Education Crowdfunding and Student Performance: An Empirical Study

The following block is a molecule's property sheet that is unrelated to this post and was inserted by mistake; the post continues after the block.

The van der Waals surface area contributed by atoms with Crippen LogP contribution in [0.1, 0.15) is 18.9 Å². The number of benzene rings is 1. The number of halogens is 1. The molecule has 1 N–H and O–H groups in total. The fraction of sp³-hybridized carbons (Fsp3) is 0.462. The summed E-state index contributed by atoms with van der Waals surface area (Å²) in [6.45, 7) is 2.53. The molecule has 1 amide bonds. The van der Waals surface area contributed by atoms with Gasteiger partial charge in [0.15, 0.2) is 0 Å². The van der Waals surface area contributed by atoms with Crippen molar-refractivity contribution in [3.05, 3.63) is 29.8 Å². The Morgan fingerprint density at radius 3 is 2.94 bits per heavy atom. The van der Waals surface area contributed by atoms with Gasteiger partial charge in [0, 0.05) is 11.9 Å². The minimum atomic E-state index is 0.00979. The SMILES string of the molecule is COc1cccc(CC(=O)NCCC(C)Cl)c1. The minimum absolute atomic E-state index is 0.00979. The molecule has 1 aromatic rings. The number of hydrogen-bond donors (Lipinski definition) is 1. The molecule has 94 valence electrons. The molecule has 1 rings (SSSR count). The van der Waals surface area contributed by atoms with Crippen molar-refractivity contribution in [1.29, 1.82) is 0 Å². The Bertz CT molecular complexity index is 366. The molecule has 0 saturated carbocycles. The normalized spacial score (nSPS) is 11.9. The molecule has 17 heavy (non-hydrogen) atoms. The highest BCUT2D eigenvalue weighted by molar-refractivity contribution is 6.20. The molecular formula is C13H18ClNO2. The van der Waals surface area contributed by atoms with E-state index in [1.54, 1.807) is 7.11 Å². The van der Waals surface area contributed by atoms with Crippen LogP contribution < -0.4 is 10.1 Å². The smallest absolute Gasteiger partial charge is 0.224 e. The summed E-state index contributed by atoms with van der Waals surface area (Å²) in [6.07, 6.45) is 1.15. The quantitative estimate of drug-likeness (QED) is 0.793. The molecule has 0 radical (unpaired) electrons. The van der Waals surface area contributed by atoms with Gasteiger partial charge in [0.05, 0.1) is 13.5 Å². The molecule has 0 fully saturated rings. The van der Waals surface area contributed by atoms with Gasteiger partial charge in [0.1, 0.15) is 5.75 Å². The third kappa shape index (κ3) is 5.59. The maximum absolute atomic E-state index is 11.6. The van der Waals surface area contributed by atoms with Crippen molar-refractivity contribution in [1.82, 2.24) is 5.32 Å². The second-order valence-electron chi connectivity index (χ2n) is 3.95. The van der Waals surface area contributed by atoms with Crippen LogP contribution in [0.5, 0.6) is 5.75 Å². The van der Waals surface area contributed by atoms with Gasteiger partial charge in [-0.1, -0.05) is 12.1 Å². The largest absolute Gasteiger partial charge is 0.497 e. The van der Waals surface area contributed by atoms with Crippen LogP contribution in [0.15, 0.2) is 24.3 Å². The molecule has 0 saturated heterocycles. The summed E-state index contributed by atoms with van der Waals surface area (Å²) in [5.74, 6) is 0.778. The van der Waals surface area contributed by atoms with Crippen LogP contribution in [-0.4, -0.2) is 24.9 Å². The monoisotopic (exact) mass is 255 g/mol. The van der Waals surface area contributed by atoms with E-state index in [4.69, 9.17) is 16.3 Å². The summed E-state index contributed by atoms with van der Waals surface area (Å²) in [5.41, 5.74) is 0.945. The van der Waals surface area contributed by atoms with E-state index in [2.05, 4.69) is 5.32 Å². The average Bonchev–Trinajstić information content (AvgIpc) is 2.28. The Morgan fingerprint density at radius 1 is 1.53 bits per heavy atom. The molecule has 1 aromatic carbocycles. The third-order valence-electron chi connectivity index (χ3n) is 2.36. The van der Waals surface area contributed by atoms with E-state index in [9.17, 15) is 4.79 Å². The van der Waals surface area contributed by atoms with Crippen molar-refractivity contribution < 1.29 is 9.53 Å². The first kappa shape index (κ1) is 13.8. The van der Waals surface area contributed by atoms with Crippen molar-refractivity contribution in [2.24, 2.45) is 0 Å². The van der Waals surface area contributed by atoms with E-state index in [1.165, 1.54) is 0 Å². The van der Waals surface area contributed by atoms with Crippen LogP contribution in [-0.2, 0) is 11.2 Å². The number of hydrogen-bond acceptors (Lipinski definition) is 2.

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Despite the growing popularity of online public funding for education (i.e., crowdfunding), controversy persists about whether teachers’ efforts to use this channel are justified and whether donations thus received can actually make a difference in students’ academic performance. We present the first empirical evidence of the positive influence of online education crowdfunding after teachers successfully raise funds. Using data from California public school teachers and their students, as well as the teachers’ fundraising activities on, we find significant academic performance improvements among students after their teachers receive donations through this platform. Such improvements in students’ academic performance are stronger when more local donors participate in teachers’ fundraising campaigns. Notably, teachers who attempt to raise funds online but are unsuccessful are still able to improve their students’ performance. These findings not only document the positive impact of online education crowdfunding on students’ academic performance, but also demonstrate that such impacts are at least partially attributable to the nonfinancial motivational benefits on teachers from receiving such donations. Our study therefore contributes to the literature on crowdfunding, as well as the ongoing debates surrounding the financing of public education.

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